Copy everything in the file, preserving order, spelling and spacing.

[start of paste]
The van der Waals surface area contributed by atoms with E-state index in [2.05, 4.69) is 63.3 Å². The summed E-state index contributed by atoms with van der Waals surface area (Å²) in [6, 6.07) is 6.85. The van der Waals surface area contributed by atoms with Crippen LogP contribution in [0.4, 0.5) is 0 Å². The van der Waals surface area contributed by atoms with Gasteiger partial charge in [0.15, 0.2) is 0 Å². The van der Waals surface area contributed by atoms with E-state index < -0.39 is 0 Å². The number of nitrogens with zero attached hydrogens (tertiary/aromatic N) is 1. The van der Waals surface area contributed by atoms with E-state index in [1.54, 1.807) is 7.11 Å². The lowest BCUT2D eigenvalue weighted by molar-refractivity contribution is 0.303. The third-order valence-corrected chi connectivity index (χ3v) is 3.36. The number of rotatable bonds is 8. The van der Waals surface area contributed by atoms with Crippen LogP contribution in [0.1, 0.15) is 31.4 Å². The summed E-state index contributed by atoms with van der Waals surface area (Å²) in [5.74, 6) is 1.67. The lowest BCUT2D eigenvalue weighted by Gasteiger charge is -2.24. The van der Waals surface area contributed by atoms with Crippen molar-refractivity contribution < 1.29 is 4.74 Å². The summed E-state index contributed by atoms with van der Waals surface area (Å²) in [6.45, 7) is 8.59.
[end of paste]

The van der Waals surface area contributed by atoms with E-state index in [2.05, 4.69) is 63.3 Å². The summed E-state index contributed by atoms with van der Waals surface area (Å²) in [6, 6.07) is 6.85. The van der Waals surface area contributed by atoms with Crippen LogP contribution in [0.4, 0.5) is 0 Å². The van der Waals surface area contributed by atoms with Gasteiger partial charge in [0.15, 0.2) is 0 Å². The van der Waals surface area contributed by atoms with E-state index < -0.39 is 0 Å². The number of nitrogens with zero attached hydrogens (tertiary/aromatic N) is 1. The van der Waals surface area contributed by atoms with E-state index in [1.54, 1.807) is 7.11 Å². The lowest BCUT2D eigenvalue weighted by molar-refractivity contribution is 0.303. The third-order valence-corrected chi connectivity index (χ3v) is 3.36. The number of rotatable bonds is 8. The van der Waals surface area contributed by atoms with Crippen LogP contribution in [0.1, 0.15) is 31.4 Å². The summed E-state index contributed by atoms with van der Waals surface area (Å²) in [5.74, 6) is 1.67. The lowest BCUT2D eigenvalue weighted by Gasteiger charge is -2.24. The van der Waals surface area contributed by atoms with Crippen molar-refractivity contribution < 1.29 is 4.74 Å². The summed E-state index contributed by atoms with van der Waals surface area (Å²) in [6.45, 7) is 8.59.